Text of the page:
What's your party drink? - Asolo v Red Bull

Energy drinks and alcoholic drinks might be consumed together, but does that make them similar goods for the purposes of establishing likelihood of confusion in trade mark infringement? This was considered by the Court of Justice of the European Union earlier this month in an appeal involving Red Bull and Asolo.


On 24 September 1997 Asolo filed an application for registration of a European Union trade mark for the word sign ‘FLÜGEL’ [translates to 'wing' in English] in class 32 (Beers; mineral and aerated waters and other non-alcoholic drinks; fruit drinks and fruit juices; syrups and other preparations for the preparation of drinks) and class 33 (Alcoholic drinks except beers). 

On 5 December 2011, Red Bull filed an application for a declaration of invalidity based on two earlier marks: 'VERLEIHT FLÜGEL' [gives wings], and 'RED BULL VERLEIHT FLÜÜÜGEL' registered for ‘energy drinks’ in class 32, in Austria.

Red Bull successfully contested the mark- the Cancellation Division found that in light of the repute of their earlier mark, a link could be made in the mind of the public between the two marks, which could take unfair advantage of the earlier mark.

Asolo filed an appeal against the Cancellation Division decision in January 2015, which was dismissed by the Fifth Board of Appeal of EUIPO on 17 November 2016. This is the contested decision in the present case.

Asolo's Appeal

Asolo appealed on two grounds; that the Board of Appeal had incorrectly determined certain evidence inadmissible in relation to acquiescence and had wrongly determined that the signs could be similar in relation to their goods, as a result of the similarity between alcoholic drinks and energy drinks. In relation to inadmissible evidence the Court stated that the Board of Appeal rightly upheld the Cancellation Division’s decision on whether the applicant had adduced evidence of Red Bull’s actual knowledge of the use of the contested mark in Austria. and rejected the Asolo’s argument.

Similarity between alcoholic drinks and energy drinks

The second plea, related to likelihood of confusion, which requires similarity between both the marks at issue and the class of goods or services to which the mark is registered.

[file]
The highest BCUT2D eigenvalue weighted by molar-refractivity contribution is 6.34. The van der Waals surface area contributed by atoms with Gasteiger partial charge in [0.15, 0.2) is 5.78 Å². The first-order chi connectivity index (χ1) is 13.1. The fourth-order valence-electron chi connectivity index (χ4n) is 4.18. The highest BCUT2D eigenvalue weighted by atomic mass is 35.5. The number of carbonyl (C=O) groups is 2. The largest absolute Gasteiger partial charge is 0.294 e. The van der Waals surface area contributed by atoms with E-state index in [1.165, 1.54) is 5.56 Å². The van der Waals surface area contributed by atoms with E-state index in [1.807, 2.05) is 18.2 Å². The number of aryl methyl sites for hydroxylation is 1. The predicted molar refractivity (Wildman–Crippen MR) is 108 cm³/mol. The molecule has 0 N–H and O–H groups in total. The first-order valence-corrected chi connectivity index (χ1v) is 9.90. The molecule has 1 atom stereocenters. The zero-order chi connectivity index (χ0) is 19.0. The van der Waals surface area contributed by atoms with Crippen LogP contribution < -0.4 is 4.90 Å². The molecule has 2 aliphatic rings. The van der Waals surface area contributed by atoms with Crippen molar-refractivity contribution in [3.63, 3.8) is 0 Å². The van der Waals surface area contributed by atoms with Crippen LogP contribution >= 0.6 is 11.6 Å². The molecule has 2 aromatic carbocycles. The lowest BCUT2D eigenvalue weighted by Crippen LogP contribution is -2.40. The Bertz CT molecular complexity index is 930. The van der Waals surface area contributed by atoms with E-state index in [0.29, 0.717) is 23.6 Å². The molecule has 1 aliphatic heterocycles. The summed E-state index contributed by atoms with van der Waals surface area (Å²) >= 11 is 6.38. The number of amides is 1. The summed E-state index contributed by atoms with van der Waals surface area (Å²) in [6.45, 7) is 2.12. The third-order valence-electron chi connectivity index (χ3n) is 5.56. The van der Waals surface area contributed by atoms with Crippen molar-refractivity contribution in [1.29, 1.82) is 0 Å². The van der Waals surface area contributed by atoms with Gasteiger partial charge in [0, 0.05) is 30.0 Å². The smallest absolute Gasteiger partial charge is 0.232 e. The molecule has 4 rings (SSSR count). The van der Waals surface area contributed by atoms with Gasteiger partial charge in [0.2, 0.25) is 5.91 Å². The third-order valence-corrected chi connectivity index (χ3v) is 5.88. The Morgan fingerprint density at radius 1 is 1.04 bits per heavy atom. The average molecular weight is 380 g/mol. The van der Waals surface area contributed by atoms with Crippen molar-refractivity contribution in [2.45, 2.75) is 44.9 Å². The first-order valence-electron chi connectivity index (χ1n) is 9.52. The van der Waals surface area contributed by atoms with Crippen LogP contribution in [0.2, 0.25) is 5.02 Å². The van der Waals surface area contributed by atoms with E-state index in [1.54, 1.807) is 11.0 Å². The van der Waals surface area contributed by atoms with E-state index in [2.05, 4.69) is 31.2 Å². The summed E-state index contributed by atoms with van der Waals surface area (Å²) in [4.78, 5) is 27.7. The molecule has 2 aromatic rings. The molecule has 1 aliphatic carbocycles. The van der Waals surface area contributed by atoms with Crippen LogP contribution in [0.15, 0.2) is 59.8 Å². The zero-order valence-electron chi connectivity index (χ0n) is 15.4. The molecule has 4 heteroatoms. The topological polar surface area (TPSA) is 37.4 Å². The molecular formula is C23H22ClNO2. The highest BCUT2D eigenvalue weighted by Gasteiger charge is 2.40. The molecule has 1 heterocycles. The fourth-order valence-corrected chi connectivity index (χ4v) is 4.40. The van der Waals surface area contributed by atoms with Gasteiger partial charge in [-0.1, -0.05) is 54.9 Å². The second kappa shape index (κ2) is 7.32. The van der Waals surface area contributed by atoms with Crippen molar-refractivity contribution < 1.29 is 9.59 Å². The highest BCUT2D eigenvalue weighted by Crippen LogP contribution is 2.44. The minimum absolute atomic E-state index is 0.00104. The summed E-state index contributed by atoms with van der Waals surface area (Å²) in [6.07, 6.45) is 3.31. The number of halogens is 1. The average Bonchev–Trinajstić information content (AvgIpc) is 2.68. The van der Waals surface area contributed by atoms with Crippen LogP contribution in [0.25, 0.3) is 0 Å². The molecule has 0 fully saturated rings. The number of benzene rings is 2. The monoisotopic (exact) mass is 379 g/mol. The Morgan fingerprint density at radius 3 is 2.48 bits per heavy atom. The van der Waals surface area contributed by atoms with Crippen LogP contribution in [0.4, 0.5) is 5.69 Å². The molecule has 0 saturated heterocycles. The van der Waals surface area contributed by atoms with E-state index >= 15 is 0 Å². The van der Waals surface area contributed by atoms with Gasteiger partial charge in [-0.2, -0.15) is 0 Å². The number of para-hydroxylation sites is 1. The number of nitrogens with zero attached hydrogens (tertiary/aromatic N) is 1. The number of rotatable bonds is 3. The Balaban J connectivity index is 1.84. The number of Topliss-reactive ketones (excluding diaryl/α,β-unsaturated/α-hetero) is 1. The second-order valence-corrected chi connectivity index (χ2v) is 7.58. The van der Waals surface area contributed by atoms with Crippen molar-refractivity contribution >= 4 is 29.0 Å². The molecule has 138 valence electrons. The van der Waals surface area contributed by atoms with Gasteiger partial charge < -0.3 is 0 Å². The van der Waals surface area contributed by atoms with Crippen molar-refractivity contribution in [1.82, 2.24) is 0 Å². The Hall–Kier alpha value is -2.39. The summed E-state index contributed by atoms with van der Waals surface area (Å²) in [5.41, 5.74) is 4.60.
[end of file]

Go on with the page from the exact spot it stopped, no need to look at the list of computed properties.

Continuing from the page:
Asolo argued that there was no likelihood of confusion between the signs because the goods are not similar; specifically that energy drinks are not similar to alcoholic drinks. As such, the Board of Appeal had wrongly considered a connection between the goods, on the basis that they might be mixed. Asolo brought the argument home by pointing out that Red Bull packaged their product with a warning: ‘do not mix with alcohol’ and marketed it as a drink that gives energy and alertness - the opposite effect of consuming alcoholic drinks. For example, they argued, a consumer wishing to remain alert, such as a driver, would not consider substituting an alcoholic drink for a non-alcoholic energy drink.
Victory Sip to Asolo
Image: Christine Majul

Red Bull, however, argued that the products were similar since both could be described as ‘party drinks’, and are consumed by the same consumers, at the same locations, are interchangeable and in competition with each other, can be mixed, have a very similar stimulating and energising nature, and can be made by the same undertakings. The only thing that differentiates them is the presence of alcohol.

The Court noted that a large number of alcoholic and non-alcoholic drinks are mixed, consumed, or marketed together, but that such products are not similar purely on that basis. So, an alcoholic drink and an energy drink are not similar merely because they can be mixed, consumed or marketed together, given that the nature, intended purpose, and use of those goods differ, based on the presence - or absence - of alcohol in their composition.

The Court recognised that the German, and thereby the Austrian, public is used to and aware of the distinction between alcoholic and non-alcoholic drinks and would make that distinction when comparing the Red Bull and Asolo marks.

Despite the fact that previous case law acknowledged a low degree of similarity between alcoholic drinks and non-alcoholic drinks, the Court held that was not enough to challenge the points made by Asolo. Thus, the second plea was upheld and the contested decision annulled (where the Board of Appeal had found that there was a likelihood of confusion between the signs at issue as regards the goods in Class 33 covered by the contested mark and the ‘energy drinks’ in Class 32 covered by the earlier mark.) EUIPO and Red Bull to bear, in addition to their own costs, those incurred by Asolo.

Three Appeals Cheers to that, Prost!

What's your party drink? - Asolo v Red Bull What's your party drink? - Asolo v Red Bull Reviewed by Hayleigh Bosher on Tuesday, October 23, 2018 Rating: 5


  1. I think that the Asolo's trade mark was actually for vodka and not for Prosecco. Asolo Ltd. has another 3D mark "Flügel" and it is for red vodka https://www.tmdn.org/tmview/get-detail?st13=WO500000000759130. All the trade marks which Asolo Ltd. has filed is somehow related to the red vodka called "Flügel". Here is the website: https://www.flugel.com/

  2. Thank you - that makes a lot more sense in terms of mixing the drinks!!!!

  3. I am reliably informed that Flügel is a party drink in a small bottle that contains a limited amount of vodka...


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